Two years ago, I wrote an introduction Pinterest for pharmaceutical companies. Back in April 2012, only one major pharmaceutical company, Bayer, had embraced the image-sharing platform. I considered the role of Pinterest for pharma and the channel’s potential to bridge language barriers through its visual format.

Bayer has long been a pioneer of social media among its pharmaceutical company peers, as exemplified by its early adoption of Chinese social media platform Sina Weibo. The company’s products span a diverse range of sectors outside of pharmaceuticals, and today its Pinterest profile focuses largely on the broader, non-pharmaceutical aspects of its business.

Meanwhile, other pharmaceutical companies have now adopted Pinterest and some of them are developing something of a following online. Among these are Boehringer Ingelheim, Novo Nordisk, and Genentech, each of which is using Pinterest to support their pharmaceutical business. So let’s take a look at how these three compare.

Followers

A very simple indicator of social media engagement, and one of the most widely quoted, is follower count. Looking at these three companies on Pinterest reveals just how slowly things are moving for pharma: each has less than 600 Pinterest followers. Boehringer has the most followers of the three, 593 as I write this, but that’s less than 2% of its more than 32,000 Twitter followers and well below 1% of its 92,000 Facebook fans.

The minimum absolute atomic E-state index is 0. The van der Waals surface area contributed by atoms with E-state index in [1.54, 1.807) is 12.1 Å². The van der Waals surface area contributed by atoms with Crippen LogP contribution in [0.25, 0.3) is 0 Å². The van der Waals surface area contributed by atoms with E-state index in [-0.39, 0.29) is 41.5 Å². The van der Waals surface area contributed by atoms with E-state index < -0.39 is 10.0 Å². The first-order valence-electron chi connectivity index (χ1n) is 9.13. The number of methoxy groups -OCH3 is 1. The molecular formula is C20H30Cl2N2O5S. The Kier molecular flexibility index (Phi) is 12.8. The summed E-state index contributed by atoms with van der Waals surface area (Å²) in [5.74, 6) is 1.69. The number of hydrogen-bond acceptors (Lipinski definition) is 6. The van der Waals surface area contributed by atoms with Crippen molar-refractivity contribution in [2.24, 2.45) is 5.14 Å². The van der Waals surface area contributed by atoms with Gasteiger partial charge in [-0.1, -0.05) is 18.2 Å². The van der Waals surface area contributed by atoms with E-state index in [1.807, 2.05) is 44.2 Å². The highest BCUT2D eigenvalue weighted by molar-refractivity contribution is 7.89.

With such numbers in ‘mainstream’ social media channels, one might wonder why Boehringer would include Pinterest among its five preferred social media channels. Yet in the unpredictable world of social media, channels come and go and perhaps Pinterest offers a current and future connection with individuals who might not connect with the company via other channels.

Figure 1: Of these three leading pharma on Pinterest, Boehringer appears to be the most engaged. But that's not the whole story...

Figure 1: Of these three leading pharma on Pinterest, Boehringer appears to be the most engaged. But that’s not the whole story…

Pins

Pinterest’s pins are individual images which may be linked to other online resources, or to a higher-resolution version of the original image, such as the ‘haemophilia facts and figures’infographic poster recently ‘Pinned’ by Novo Nordisk, which has been ‘liked’ twice so far.

Boehringer and Novo Nordisk share content by Pinning fairly actively, Boehringer having added over 511 Pins; Novo Nordisk, 367; and Genentech, 178.

Of course, quantity of Pins is not necessarily an indicator of channel success, but this comparison provides a simple measure of each company’s experience and contribution level on the platform.

Following

The act of following others on Pinterest suggests an intention to listen, learn from and perhaps engage with them via the channel, so a quick look at who each company follows might tell us something about their approach to engagement.